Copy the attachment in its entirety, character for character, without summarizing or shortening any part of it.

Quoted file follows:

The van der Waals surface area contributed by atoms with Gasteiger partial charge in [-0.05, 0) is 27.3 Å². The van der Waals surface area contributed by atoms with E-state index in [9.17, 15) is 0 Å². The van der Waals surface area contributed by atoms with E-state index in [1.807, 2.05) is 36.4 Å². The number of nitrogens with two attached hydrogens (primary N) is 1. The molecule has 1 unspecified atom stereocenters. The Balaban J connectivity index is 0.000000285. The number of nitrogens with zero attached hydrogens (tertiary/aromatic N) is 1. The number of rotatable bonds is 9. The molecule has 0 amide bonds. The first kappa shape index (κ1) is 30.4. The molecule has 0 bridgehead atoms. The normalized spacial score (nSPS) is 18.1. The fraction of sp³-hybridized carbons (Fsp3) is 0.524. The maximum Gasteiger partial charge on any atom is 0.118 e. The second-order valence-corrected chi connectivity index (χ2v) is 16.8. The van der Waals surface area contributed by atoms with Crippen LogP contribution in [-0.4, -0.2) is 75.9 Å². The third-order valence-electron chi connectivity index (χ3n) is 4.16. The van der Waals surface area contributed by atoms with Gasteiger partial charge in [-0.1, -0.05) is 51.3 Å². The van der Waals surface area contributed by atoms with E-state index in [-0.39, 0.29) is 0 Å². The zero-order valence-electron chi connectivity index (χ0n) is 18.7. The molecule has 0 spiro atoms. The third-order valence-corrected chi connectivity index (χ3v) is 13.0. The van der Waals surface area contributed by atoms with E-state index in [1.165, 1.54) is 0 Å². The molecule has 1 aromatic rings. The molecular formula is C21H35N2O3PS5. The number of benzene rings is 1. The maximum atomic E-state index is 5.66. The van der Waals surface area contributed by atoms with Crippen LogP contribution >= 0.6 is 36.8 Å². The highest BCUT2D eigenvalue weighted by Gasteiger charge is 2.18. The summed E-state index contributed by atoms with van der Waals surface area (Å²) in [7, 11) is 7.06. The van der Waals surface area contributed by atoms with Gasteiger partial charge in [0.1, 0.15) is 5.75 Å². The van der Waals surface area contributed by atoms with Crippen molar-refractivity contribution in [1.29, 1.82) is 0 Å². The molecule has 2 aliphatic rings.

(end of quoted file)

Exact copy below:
The van der Waals surface area contributed by atoms with Gasteiger partial charge in [-0.05, 0) is 27.3 Å². The van der Waals surface area contributed by atoms with E-state index in [9.17, 15) is 0 Å². The van der Waals surface area contributed by atoms with E-state index in [1.807, 2.05) is 36.4 Å². The number of nitrogens with two attached hydrogens (primary N) is 1. The molecule has 1 unspecified atom stereocenters. The Balaban J connectivity index is 0.000000285. The number of nitrogens with zero attached hydrogens (tertiary/aromatic N) is 1. The number of rotatable bonds is 9. The molecule has 0 amide bonds. The first kappa shape index (κ1) is 30.4. The molecule has 0 bridgehead atoms. The normalized spacial score (nSPS) is 18.1. The fraction of sp³-hybridized carbons (Fsp3) is 0.524. The maximum Gasteiger partial charge on any atom is 0.118 e. The second-order valence-corrected chi connectivity index (χ2v) is 16.8. The van der Waals surface area contributed by atoms with Crippen LogP contribution in [-0.4, -0.2) is 75.9 Å². The third-order valence-electron chi connectivity index (χ3n) is 4.16. The van der Waals surface area contributed by atoms with Gasteiger partial charge in [-0.1, -0.05) is 51.3 Å². The van der Waals surface area contributed by atoms with E-state index in [-0.39, 0.29) is 0 Å². The zero-order valence-electron chi connectivity index (χ0n) is 18.7. The molecule has 0 spiro atoms. The third-order valence-corrected chi connectivity index (χ3v) is 13.0. The van der Waals surface area contributed by atoms with E-state index in [1.165, 1.54) is 0 Å². The molecule has 1 aromatic rings. The molecular formula is C21H35N2O3PS5. The number of benzene rings is 1. The maximum atomic E-state index is 5.66. The van der Waals surface area contributed by atoms with Crippen LogP contribution >= 0.6 is 36.8 Å². The highest BCUT2D eigenvalue weighted by Gasteiger charge is 2.18. The summed E-state index contributed by atoms with van der Waals surface area (Å²) in [7, 11) is 7.06. The van der Waals surface area contributed by atoms with Gasteiger partial charge in [0.1, 0.15) is 5.75 Å². The van der Waals surface area contributed by atoms with Crippen molar-refractivity contribution in [1.29, 1.82) is 0 Å². The molecule has 2 aliphatic rings.